Lower in price than the competition
Easy to put on/adjust the headset
Simple installation process
Extensive lineup of content
Minor tracking issues
Lower resolution display
PS4 becomes a wired mess
Several months after virtual reality has gone commercial, it’s still widely viewed as a niche segment. The idea is brilliant, of course, even innovative when you think about the level of immersion we’ve been able to achieve, but despite all the advances, virtual reality has yet to see that adoption on a mass scale. It’s not to say that the Oculus Rift and HTC Vive were failures, but rather, the steep initial investment in obtaining a PC rig capable of handling them is arguably the biggest barrier that’s preventing the masses from diving straight into VR.
This is where Sony chimes in with its offering, the PlayStation VR, which some are already claiming to be the system that’ll help proliferate VR beyond just the early adopters. Given the opportunity it has right from the get-go, as there are millions on PlayStation 4 systems in circulation, it has a larger user base to help establish itself in this increasingly competitive space. However, that shouldn’t be the defining factor that’ll help push virtual reality as a whole, but rather, it’ll purely come down to the execution and experience – the two foundational qualities that separate good VR from the bad.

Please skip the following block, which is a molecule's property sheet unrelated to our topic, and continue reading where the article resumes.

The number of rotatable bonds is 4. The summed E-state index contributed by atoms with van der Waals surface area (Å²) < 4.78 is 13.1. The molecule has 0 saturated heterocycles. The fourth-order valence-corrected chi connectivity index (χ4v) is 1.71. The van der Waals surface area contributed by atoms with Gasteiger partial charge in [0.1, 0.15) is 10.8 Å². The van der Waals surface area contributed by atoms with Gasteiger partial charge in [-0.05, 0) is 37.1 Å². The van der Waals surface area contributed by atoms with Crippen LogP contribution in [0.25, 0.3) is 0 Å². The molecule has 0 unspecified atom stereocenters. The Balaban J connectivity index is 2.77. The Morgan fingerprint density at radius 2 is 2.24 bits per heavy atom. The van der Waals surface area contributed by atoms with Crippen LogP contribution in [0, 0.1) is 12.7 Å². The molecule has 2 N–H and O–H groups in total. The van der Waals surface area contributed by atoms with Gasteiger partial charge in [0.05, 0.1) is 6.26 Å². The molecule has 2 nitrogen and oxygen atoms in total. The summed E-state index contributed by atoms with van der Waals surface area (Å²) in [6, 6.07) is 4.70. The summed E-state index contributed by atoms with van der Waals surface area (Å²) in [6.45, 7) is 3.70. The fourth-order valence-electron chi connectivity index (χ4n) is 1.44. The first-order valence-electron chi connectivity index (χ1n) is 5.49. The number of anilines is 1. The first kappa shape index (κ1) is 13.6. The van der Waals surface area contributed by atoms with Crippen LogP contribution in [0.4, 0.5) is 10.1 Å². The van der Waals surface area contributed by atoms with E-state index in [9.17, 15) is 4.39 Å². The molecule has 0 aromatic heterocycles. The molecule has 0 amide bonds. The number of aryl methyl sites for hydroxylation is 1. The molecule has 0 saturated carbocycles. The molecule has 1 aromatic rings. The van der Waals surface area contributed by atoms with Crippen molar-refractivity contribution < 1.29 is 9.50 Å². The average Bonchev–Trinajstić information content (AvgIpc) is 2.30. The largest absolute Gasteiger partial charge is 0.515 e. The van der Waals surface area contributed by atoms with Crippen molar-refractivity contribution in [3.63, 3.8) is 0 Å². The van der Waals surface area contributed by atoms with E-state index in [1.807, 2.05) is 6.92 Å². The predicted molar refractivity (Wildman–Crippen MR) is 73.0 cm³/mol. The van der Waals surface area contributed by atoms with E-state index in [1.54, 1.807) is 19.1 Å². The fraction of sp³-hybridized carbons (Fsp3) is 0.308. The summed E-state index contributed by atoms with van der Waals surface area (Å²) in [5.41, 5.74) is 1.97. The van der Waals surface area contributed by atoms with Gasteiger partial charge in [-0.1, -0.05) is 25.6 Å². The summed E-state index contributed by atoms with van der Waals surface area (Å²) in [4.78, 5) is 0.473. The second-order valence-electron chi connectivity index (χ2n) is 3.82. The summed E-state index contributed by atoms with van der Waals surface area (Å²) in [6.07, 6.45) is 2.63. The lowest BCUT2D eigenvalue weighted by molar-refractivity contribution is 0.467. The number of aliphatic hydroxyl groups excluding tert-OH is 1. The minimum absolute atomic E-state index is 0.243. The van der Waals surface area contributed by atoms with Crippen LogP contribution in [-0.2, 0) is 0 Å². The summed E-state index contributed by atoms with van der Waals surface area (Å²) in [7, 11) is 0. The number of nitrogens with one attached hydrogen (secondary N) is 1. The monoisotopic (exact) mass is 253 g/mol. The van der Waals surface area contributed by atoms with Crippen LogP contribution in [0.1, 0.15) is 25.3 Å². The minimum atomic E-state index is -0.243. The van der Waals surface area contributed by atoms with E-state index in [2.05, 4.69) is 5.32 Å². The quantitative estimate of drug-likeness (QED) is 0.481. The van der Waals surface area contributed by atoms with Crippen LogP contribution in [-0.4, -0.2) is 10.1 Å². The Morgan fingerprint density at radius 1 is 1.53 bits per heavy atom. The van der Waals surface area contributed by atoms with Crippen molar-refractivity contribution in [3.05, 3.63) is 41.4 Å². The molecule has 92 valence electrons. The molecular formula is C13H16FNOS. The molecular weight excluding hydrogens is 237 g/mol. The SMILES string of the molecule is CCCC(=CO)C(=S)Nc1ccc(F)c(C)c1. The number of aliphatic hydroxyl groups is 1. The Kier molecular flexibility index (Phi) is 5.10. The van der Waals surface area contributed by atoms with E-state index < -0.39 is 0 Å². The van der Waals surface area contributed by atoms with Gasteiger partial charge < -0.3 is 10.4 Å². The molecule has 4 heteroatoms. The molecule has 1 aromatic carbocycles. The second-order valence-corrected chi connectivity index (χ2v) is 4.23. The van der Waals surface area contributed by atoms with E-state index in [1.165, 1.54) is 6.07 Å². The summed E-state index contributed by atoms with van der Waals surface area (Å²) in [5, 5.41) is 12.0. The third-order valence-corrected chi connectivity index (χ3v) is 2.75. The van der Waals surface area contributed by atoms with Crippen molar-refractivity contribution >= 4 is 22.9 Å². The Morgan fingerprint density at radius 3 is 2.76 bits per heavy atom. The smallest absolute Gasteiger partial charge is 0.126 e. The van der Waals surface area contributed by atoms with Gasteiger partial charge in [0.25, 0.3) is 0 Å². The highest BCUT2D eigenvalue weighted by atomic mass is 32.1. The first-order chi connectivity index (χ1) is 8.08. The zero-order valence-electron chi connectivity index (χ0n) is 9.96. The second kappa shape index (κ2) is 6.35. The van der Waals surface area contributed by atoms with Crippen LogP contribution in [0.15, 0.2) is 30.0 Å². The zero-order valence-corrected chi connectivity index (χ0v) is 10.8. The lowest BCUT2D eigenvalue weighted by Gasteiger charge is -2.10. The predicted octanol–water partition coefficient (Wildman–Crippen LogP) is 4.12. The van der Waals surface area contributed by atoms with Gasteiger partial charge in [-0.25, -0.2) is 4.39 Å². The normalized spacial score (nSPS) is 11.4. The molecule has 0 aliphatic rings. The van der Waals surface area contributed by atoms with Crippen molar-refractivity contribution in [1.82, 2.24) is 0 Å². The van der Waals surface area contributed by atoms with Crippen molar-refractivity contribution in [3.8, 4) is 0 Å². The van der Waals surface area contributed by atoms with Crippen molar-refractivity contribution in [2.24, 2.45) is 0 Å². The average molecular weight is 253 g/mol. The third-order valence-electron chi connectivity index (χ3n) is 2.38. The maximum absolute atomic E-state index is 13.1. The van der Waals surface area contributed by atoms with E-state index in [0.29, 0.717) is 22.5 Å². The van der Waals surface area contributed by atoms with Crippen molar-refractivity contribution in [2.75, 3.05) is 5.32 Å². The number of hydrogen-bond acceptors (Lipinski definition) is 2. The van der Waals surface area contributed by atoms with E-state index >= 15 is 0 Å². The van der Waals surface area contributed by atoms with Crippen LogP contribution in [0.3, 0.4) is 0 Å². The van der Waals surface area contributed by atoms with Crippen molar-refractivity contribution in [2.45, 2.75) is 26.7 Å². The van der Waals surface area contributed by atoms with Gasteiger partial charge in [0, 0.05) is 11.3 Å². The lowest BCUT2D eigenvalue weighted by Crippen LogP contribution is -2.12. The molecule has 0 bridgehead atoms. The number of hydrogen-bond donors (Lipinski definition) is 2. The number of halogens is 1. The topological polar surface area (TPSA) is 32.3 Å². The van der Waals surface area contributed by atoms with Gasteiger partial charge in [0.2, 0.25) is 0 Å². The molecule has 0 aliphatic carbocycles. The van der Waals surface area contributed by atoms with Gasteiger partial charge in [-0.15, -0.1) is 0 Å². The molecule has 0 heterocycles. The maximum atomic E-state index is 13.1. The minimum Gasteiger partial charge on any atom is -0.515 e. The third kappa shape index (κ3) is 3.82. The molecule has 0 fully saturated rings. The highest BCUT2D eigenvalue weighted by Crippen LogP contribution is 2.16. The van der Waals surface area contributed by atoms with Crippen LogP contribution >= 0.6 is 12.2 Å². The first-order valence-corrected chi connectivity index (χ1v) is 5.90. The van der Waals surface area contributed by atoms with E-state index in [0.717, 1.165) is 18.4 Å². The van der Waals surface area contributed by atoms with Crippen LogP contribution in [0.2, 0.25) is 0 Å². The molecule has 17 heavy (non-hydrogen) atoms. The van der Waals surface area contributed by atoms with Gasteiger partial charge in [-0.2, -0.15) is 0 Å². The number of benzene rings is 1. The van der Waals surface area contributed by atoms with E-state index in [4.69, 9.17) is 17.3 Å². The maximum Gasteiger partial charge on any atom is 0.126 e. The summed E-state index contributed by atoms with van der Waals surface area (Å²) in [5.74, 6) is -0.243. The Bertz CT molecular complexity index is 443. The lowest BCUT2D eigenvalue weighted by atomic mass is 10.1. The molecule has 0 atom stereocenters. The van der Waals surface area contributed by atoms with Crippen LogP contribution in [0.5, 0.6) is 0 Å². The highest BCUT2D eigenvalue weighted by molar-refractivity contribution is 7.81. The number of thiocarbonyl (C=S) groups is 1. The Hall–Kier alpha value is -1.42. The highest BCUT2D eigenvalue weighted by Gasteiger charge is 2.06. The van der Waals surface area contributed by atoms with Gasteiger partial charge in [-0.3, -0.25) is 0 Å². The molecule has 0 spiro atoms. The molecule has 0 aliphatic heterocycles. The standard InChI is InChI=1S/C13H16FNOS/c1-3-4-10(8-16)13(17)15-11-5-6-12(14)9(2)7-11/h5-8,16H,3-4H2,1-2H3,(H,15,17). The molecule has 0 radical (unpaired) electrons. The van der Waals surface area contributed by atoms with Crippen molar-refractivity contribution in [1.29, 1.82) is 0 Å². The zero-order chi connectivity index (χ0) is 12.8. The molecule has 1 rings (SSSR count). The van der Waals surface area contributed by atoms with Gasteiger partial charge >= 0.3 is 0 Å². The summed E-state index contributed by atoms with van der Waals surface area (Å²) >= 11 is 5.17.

At the same time, though, Sony’s being backed by some well-known developers and publishers that’ll no doubt bring quality titles to the system over the competing headsets. Knowing what’s on the horizon, it’ll be intriguing to see where Sony’s VR system will sit in the landscape – more so knowing that there are innovations from the competition that makes the experience even more immersive. Being convincing at the beginning will undeniably help Sony establish itself, but will the PlayStation VR be the one to really disrupt things?
The design is ALMOST perfect, rivaling the straightforward approach we get from the Oculus Rift. First of all, it’s by far the easiest to adjust because rather than relying on velcro straps, which sometimes have a trial-and-error process with finding that sweet spot, Sony ingeniously uses a sliding method with its headset to offer a quicker, more hassle-free way of strapping it on. There’s no fiddling because you press the button on the headset’s underside to release its grip, and from there, adjust it accordingly until there’s a snug fit. Simple, easy, and quick!
Another striking characteristic of the PS VR is its futurisitic, sci-fi looking design, which is the complete opposite of what we get from the Oculus Rift and HTC Vive. You can say that it sports a friendlier demeanor, appearing more inviting to wear than its rivals. That’s partly because of how its chassis blends together its black and white paint job – complemented by the glowing sections found throughout the headset. You won’t look dorky or anything like that when you wear the PlayStation VR headset!
When it’s on, we do like how it feels comfortable to wear over a period of time, despite the fact that it’s indeed heavier than both the Rift and Vive. Thanks to how the main compartment of the headset, the plastic ring that rests over our head, is balanced equally by the weights on the back of the headset – as well as the section that accommodates the display. We even like how there are added cutouts around the nose section that help to mitigate the amount of ambient light that comes into the display area.